My work explores ‘life’ in the broadest sense. All my pieces are connected in the theme of ‘Little Boy Hiding in the Big, Bad World’. Through the pieces I hope to provoke thought about purpose in life, the growing up process whilst also drawing attention to issues such as poverty, hunger, and war amongst others, sparking conversations about values such as individualism and notions of ‘success’ in an increasingly material world. Audiences are invited to reflect on the kind of world we have come to live in.
My practice has a playful element and at times even a sense of humour, that is deliberately intended as entertainment whilst raising serious issues. References familiar from childhood that resonate with audiences, are manipulated to highlight the contradictions between the principles we teach children and life in the real world. Lyrics from songs also frequently appear within my work either in the drawings or as titles where the words are often taken out of the love song context or manipulated to shed light on the problems in the world.
I work in a variety of media including using furniture and walls as canvases for drawings which are like life, ongoing – spilling over onto the frames and walls or anything else in the way, leaving a void when removed. I have a distinctive style of drawing that is simple and childlike where a little boy appears inside speech bubbles emerging from tall buildings in an ever-growing cityscape, asking questions and raising issues about life in the modern world.
In my body of work, I also use large scale furniture where adults feel childlike when engaging with the work to draw them to the content in a playful manner. I have also created a film/sound piece that tells a story of a boy from a poor family where the script is made up entirely of lyrics from songs.
My pieces inform one another, with aspects reappearing in other works, like pieces in a puzzle. Originally intended for an installation inside a waiting area or transitional space, the work is intended to engages audiences to help pass time, much like this life.
‘Look Around Your World Pretty Baby, Is It Everything You Hoped It’d Be?’ (2019 – remake of original from 2001) contains several drawings covering a wide range of issues that reappear in other works. Furniture and panels are covered with an ongoing drawing representing ongoing life. Various items of stationery on the desk have also been drawn over leaving a white void when removed from their place. These items act as pieces of a puzzle when moved around, enabling audiences to interact with the work to draw them to its content. This piece can be displayed connected with the desk and chair sitting in the corner of the two panels, or they can be separated as three parts – two separate panels that can be mounted on walls and a stand-alone desk and chair.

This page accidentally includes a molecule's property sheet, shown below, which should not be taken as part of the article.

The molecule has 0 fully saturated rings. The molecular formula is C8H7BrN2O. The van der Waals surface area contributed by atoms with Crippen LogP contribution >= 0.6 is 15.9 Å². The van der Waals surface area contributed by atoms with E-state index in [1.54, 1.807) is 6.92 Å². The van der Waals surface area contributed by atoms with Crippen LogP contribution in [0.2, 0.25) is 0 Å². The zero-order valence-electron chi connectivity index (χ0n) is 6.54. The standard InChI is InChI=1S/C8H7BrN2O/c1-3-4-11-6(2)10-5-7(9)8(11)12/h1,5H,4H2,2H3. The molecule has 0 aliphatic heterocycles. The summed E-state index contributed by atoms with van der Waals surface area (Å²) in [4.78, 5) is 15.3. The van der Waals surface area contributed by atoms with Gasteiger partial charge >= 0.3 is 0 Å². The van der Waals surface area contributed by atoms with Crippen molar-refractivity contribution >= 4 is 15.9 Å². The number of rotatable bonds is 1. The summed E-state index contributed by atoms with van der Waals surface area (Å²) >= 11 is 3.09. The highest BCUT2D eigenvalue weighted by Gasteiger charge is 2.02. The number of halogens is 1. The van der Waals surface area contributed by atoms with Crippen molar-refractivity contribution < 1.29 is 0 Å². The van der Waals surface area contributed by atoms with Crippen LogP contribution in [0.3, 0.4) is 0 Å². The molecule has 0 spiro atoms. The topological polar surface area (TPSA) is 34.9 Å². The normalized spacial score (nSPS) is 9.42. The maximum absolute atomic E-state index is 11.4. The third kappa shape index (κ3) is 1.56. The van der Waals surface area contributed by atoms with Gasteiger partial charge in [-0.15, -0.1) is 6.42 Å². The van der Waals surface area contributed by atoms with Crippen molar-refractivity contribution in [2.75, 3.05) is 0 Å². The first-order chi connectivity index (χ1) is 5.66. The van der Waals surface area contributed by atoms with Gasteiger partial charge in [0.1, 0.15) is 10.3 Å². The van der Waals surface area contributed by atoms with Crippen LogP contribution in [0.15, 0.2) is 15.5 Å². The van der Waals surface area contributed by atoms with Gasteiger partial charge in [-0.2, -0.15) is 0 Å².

‘Untitled’ (2019) is large oversized chair where adults feel childlike when sitting on it. It includes a small drawing of a little boy writing ‘I. Was Here’, and is inspired by the lyrics ‘One Day You’ll Leave This World Behind, So Live A Life You Will Remember’.
Somewhere Over The Rainbow (2018), explores existential questions about life and ‘success’, and is the first piece where the I used colour. Originally a piece about hope that includes a selection of drawings that questioned the work-life balance, this piece has new meaning since the Coronavirus pandemic in the UK where the rainbow has symbolised hope and support for key workers.
Over The Hills And Far Away (2019) draws attention to the contribution of arms sales by the permanent members of the UN and their role in fuelling conflicts whilst also shedding light on the situations of refugees as victims of war. The image of the little boy lying on the beach refers to Alan Kurdi and his tragic death while attempting to flee with his family. During the “European Refugee Crisis”, the image of young Alan went viral on social media, forcing mainstream press to report it and western governments to open their borders. The piece also includes five little ducks in the distance – a reference to another piece.
Five Little Ducks (2019) is an altered version of the popular children’s rhyme that forms a series of small paintings and provokes thought about war. Presented in standard 4” x 6” frames, they refer to photos that are often all that is left of victims of war. The little boy drawings appear on the frames waving helplessly in protest.
Ickle Eye View (2019 – originally written in 2000) is a sound piece/film with a script that is made up entirely of lyrics from different songs that have been put together to tell a story of a little boy.
I consider myself to be a returning and emerging artist. I graduated as an international student with a BA (Hons) in Fine Art in 2001 and developed much of my practice and style as a student. I then went on to train as a primary school teacher in the UK, hoping to make a positive difference. After living and working abroad for many years, I returned to the UK in 2017 as a mother of two, and in 2018 I decided to return to the art scene. My experiences in teaching, living in several different countries as well as parenting has greatly informed my practice. Although I began by remaking old work. It hasn’t take long for me to make new pieces and I have already had a couple of exhibitions, including a solo one. As my practice is motivated by world problems and inspired by popular culture, there is no shortage of ideas that fill my sketchbooks and have yet to be realised.